All Mercy services are open. See safe options for care and the latest COVID-19 vaccine information.
Prostate cancer screening can detect cancer before symptoms start. If you have certain risk factors that make you more susceptible to prostate cancer, it's important to have regular prostate screening exams. Genetic testing can identity gene mutations that may increase your risk of prostate cancer if you have any family history of prostate cancer.
If a prostate screening exam indicates you may have prostate cancer or you have symptoms, further tests will be recommended. Mercy cancer specialists use several types of tests for diagnosing prostate cancer. Diagnostic imaging can help Mercy physicians determine the stage of prostate cancer as well as develop a prognosis and treatment plan.
Imaging tests use a combination of X-rays and radioactive substances to create a picture of the inside of your body. Diagnostic imaging tests may be used to help your Mercy doctor look for prostate cancer, observe the prostate during certain procedures (such as a prostate biopsy) and determine if your cancer has already spread to other areas of the body. Imaging tests used in the diagnosis of prostate cancer are:
Designed to help pinpoint any DNA alterations that may be contributing to the growth of a tumor, advanced genomic testing allows your Mercy doctor to identify treatments for specific mutations.
Our team of cancer specialists has experience treating prostate cancer in all of its stages, including advanced and recurrent prostate cancer. When treatment is needed, the most effective prostate cancer treatment plan will depend on several factors including age, overall health, stage of your prostate cancer, whether or not cancer has spread as well as potential side effects of the treatment(s). Prostate cancer treatment options may include the following.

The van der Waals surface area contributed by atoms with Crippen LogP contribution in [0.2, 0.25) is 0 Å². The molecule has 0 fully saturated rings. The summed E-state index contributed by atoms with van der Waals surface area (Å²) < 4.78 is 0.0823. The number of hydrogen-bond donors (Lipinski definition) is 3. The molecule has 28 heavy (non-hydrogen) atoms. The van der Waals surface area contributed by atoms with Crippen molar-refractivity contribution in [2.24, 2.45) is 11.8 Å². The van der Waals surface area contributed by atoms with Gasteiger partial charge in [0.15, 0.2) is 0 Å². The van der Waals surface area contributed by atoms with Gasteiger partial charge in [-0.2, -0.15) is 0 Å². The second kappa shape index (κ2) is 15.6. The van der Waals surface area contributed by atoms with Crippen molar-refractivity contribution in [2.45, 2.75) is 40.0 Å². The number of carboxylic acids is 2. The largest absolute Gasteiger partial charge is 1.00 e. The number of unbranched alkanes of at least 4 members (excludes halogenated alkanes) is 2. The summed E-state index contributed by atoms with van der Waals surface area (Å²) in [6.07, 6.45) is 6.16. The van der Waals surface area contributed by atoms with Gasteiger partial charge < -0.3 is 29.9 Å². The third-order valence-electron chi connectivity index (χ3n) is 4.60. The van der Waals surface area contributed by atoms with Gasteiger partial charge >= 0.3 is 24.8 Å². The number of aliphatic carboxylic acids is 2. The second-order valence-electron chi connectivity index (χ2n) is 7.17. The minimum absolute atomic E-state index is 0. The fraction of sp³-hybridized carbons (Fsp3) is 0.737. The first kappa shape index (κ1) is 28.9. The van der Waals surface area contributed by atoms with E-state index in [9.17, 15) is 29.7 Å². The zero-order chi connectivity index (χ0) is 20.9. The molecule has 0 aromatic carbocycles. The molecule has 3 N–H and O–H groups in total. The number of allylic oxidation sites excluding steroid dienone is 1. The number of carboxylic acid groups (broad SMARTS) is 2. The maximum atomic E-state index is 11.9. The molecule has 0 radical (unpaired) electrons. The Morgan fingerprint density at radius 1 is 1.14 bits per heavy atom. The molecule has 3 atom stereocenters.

If prostate cancer is only in the prostate gland and has not spread to other parts of the body, a radical prostatectomy may be recommended. Prostate cancer surgery often performed using minimally invasive robotic technology,
The most common procedure to remove the prostate is known as radical prostatectomy. In this procedure, your Mercy surgeon will remove your entire prostate along with surrounding tissue and your seminal vesicles. A surgeon will review common risks and side effects ahead of your surgery. These may potentially include erectile dysfunction and urinary incontinence.
Mercy offers the most advanced therapies for prostate cancer. Our radiation oncologists offer several types of radiation therapy for prostate cancer treatment, including external beam radiation and internal radiation therapy.
External beam radiation therapy (EBRT) is the most common type of radiation therapy. A special x-ray machine is used to aim powerful radiation directly at tumors in your prostate. EBRT is most often used in earlier stages of pancreatic cancer as well as used to help relieve symptoms.
Also referred to as androgen deprivation therapy (ADT) or androgen suppression therapy (AST), hormone therapy is typically used as a treatment for localized prostate cancer. Hormone therapy may be recommended as a treatment option for prostate cancer if:
Also known as biologic response modifier (BRM) therapy, biologic therapy or biotherapy, immunotherapy can be used to activate your immune system to battle cancer cells more effectively.
If you’re not responding to hormonal therapy or if your cancer has spread beyond the prostate, chemotherapy may be recommended. Chemo uses drugs delivered directly into your veins or given by mouth to reach and fight cancer cells throughout the body.
Osteoclasts are cells responsible for breaking down the hard mineral of our bones, which keeps them healthy. If prostate cancer spreads to the bones, these cells can become overactive. Drugs known as bisphosphonates work to slow down osteoclasts. Bisphosphonates also help to relieve pain, slow cancer growth and strengthen bones in men who undergo hormone therapy.
Also referred to as cryotherapy or cryosurgery, cryoablation is a minimally invasive surgical treatment used to freeze the prostate gland and destroy cancer cells. It’s sometimes used if a patient’s cancer has returned or as an alternative to the surgical removal of the prostate gland.
Cryotherapy typically requires epidural anesthesia (where the lower half of your body is numbed) or general anesthesia (where you’re asleep). Since cryoablation is minimally invasive, recovery times are usually quicker and hospital stays are shorter than with radiation therapy or surgery.
Active surveillance (AS) is also known as watchful waiting. This is an option for some men who are at low-risk or have slow-growing prostate cancer. Instead of starting immediate treatment, which may cause unwanted side effects, your Mercy doctor will closely monitor your prostate.
Active surveillance may include a PSA test and/or a DRE every three to six months. In addition, regularly scheduled imaging tests of the prostate and/or a yearly prostate biopsy may be recommended.
Mercy offers comprehensive cancer care with access to cutting-edge diagnostic technologies.
Find a Mercy cancer care center near you.